In this post, I'll be configuring site-to-site VPN with ASA as peers. This post won't be a very long one because the configuration is almost identical to configuring it on a router using crypto maps with some slight syntax changes.
In this blog post, we're going to walk through NAT Traversal and the different considerations to think about when a firewall is in the path of the VPN peers.
In this post, we are going to go over troubleshooting our VPN using debug commands. This is particularly useful for the folks out there reading this that only have access to only one side of the VPN or have a VPN to a 3rd party. I wanted this to remain a separate post from my ASA and IOS site-to-site VPN configuration posts because troubleshooting this is almost entirely identity on both a router or an ASA so I wanted to combine the troubleshooting to a single post.
In this post, I'm going to go through configuring site-to-site VPN on IOS. We're going to take what we learned in the last blog post and apply it here. I think the best way this was explained to me was by Khawar Butt where you should think about your VPN configuration by break it down by the phases and then create your base VPN configuration on that. For the folks who don't know who Khawar Butt is, I'll be writing a review of his class shortly but you can see a sample of his work here.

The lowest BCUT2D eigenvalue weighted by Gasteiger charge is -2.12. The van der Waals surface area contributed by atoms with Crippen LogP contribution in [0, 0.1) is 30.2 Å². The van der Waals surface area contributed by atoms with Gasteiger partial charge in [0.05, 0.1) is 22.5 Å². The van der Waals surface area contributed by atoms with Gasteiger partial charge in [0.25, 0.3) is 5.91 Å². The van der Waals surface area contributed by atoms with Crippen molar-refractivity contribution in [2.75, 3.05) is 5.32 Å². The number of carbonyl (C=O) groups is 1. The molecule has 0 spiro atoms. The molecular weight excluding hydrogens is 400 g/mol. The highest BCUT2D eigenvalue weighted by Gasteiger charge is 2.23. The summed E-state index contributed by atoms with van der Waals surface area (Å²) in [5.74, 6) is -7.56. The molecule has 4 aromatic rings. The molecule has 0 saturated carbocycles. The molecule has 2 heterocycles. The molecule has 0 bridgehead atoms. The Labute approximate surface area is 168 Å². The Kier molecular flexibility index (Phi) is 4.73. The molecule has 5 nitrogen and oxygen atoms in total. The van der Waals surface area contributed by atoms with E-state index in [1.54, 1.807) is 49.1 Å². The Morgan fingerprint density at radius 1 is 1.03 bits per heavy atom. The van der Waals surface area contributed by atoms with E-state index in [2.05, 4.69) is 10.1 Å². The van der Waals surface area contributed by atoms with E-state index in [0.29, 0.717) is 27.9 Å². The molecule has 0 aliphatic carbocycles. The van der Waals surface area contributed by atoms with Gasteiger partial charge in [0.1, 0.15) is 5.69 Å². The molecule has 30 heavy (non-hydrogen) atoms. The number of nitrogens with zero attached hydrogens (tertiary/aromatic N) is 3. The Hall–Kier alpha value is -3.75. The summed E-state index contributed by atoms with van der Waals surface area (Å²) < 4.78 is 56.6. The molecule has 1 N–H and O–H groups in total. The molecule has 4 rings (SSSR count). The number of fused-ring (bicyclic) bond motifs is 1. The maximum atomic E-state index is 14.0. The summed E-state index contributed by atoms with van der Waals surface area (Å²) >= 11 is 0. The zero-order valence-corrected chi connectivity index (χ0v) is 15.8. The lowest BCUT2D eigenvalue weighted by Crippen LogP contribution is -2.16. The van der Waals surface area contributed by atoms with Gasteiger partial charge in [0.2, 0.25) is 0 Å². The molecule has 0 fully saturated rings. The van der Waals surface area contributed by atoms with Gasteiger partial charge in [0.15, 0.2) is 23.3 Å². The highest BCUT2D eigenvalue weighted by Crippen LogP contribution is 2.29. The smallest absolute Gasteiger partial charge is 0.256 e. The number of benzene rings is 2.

In this post, I'm going to go over a high level explanation of VPNs and specifically IPSec. This is going to be the first in a series of VPN posts focusing on the various types of VPNs one might see on the CCIE Security lab or on the job. I think it's important to have this overview because as you configure IPSec VPN or troubleshoot it, it'll help you to know what's going on under the covers of that configuration.